Friday, November 26, 2010

Wireless Data Communication Frequency

» Wireless LANs: IEEE 802.11b operates at 902 – 928 MHz and 2400 – 2483 MHz, and the industrial, scientific, and medical (ISM) radio bands operate at 2.4 GHz in the United States. The IEEE 802.11b operates at 2400 – 2483 MHz in Europe, and at 2400 – 2497 MHz in Japan. IEEE 802.11a and HiperLAN2 use 5150 – 5350 MHz and 5725 – 5825 MHz, and the unlicensed national information infrastructure (U-NII) band operates at 5.8 GHz in the United States. They operate at 5150 – 5350 MHz and 5470 – 5725 MHz in Europe, and at 5150 – 5250 MHz in Japan.

» Bluetooth: A total of 79 1-MHz channels are allocated from the unlicensed 2.402 –2.480 GHz in the United States and Europe for Bluetooth signal transmission. Other countries may have fewer channels but all fall into the 2.4-GHz band.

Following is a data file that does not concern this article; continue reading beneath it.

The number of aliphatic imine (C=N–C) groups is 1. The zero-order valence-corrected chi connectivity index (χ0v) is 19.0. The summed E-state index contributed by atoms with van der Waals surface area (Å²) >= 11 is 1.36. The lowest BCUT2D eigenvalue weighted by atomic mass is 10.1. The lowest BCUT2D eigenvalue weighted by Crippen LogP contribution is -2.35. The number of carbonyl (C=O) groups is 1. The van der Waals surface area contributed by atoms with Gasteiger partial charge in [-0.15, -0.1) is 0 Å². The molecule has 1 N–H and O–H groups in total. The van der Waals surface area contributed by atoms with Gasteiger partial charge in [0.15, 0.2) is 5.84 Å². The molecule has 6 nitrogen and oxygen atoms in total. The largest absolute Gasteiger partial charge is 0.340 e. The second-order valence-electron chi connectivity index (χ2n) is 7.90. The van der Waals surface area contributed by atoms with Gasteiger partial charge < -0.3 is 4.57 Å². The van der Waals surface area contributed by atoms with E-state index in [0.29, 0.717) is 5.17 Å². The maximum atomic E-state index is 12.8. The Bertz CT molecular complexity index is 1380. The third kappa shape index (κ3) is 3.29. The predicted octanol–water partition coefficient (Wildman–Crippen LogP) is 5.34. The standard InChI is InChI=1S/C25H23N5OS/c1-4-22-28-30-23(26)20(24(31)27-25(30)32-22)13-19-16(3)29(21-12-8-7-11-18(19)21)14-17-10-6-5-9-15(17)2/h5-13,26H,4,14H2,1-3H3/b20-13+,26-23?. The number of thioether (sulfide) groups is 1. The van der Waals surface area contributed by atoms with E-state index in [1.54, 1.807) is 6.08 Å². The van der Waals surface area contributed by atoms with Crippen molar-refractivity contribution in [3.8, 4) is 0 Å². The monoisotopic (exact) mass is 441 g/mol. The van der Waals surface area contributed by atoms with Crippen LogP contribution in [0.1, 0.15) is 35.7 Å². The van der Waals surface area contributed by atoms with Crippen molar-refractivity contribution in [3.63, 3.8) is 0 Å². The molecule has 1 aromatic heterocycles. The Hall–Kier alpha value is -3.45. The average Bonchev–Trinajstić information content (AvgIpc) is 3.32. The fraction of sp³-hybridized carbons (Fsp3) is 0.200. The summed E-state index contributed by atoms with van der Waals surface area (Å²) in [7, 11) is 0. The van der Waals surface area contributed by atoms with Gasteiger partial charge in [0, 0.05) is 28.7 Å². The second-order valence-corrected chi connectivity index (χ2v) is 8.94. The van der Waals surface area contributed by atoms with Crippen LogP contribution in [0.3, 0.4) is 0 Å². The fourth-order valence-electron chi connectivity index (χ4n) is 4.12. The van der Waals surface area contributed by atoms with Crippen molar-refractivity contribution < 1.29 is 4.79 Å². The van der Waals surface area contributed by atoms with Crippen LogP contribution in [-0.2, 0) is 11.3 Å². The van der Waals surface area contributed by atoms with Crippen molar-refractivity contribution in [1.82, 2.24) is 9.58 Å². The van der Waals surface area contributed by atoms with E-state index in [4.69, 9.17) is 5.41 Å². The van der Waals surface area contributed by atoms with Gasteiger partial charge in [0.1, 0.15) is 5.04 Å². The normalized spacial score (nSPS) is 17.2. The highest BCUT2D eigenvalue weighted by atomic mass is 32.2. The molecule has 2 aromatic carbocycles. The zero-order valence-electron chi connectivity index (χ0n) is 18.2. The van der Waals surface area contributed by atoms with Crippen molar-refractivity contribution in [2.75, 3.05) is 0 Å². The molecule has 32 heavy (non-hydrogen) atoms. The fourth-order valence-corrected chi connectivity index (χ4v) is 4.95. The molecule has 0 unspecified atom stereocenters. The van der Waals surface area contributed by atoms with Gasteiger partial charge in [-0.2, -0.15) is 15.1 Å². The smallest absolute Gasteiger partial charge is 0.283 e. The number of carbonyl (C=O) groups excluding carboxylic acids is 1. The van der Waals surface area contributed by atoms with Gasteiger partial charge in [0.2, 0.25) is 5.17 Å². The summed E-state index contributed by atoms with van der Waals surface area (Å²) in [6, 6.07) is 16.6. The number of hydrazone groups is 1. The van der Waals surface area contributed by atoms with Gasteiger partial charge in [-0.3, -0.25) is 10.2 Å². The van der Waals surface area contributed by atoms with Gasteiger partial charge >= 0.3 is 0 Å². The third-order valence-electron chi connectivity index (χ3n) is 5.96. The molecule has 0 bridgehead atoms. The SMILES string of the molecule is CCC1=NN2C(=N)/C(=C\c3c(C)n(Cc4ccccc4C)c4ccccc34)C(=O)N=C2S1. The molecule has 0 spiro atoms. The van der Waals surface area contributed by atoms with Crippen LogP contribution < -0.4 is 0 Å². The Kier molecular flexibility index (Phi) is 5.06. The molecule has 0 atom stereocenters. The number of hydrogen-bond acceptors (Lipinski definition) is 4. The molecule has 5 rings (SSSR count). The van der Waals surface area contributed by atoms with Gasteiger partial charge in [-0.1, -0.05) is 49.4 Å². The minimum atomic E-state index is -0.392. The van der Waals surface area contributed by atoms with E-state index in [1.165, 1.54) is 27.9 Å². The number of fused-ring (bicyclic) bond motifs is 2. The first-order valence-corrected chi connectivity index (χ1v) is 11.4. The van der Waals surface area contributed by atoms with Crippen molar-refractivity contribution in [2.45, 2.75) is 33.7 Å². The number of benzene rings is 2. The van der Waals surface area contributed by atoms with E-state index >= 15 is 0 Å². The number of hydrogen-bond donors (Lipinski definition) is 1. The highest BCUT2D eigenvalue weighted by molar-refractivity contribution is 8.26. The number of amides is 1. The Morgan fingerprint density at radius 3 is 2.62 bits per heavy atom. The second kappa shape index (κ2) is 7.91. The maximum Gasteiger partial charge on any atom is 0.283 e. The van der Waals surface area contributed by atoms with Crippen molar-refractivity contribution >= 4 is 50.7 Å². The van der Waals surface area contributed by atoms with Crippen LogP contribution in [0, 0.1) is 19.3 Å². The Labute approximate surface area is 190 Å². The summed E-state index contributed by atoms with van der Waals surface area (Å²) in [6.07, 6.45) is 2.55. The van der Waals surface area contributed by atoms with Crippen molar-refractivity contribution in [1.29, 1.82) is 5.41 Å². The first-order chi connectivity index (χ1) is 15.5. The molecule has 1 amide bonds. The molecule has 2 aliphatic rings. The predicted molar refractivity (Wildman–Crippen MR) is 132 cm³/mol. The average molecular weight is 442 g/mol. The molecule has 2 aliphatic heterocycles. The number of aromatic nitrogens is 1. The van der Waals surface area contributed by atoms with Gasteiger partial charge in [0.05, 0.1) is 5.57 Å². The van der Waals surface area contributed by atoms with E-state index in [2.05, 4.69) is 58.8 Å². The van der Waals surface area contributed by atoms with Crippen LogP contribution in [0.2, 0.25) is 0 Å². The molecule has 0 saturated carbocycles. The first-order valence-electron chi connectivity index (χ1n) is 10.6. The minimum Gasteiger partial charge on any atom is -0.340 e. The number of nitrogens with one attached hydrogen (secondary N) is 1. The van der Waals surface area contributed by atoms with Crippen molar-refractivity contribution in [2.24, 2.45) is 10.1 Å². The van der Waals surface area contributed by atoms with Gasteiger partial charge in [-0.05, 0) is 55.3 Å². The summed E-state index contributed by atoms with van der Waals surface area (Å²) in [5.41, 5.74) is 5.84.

» WiMax: A wide range from 2 to 11 GHz that includes both licensed and unlicensed bands will be used for 802.116a, and from 11 to 66 GHz can possibly be used by 802.116c.

» Ultra-wideband (UWB): In the United States, the FCC mandates that UWB can operate from 1.1 to 10.6 GHz.

» Radio-frequency identification (RFID): RFID tags operate at the frequency bands of LF (120 – 140 KHz), HF (13.56 MHz), UHF (868 – 956 MHz), and microwave (2.4 GHz).

» IrDA: IrDA uses frequencies around 100 GHz for short-range data communication.

» Wireless sensors: Sensor motes support tunable frequencies in the range of 300 to 1000 MHz and the 2.4-GHz ISM band. In particular, ZigBee, the remote sensor control technology, operates at the 868-MHz band in Europe, 915-MHz band in the United States and Asia, and 2.4-GHz band worldwide.

Source of Information : Elsevier Wireless Networking Complete 2010 
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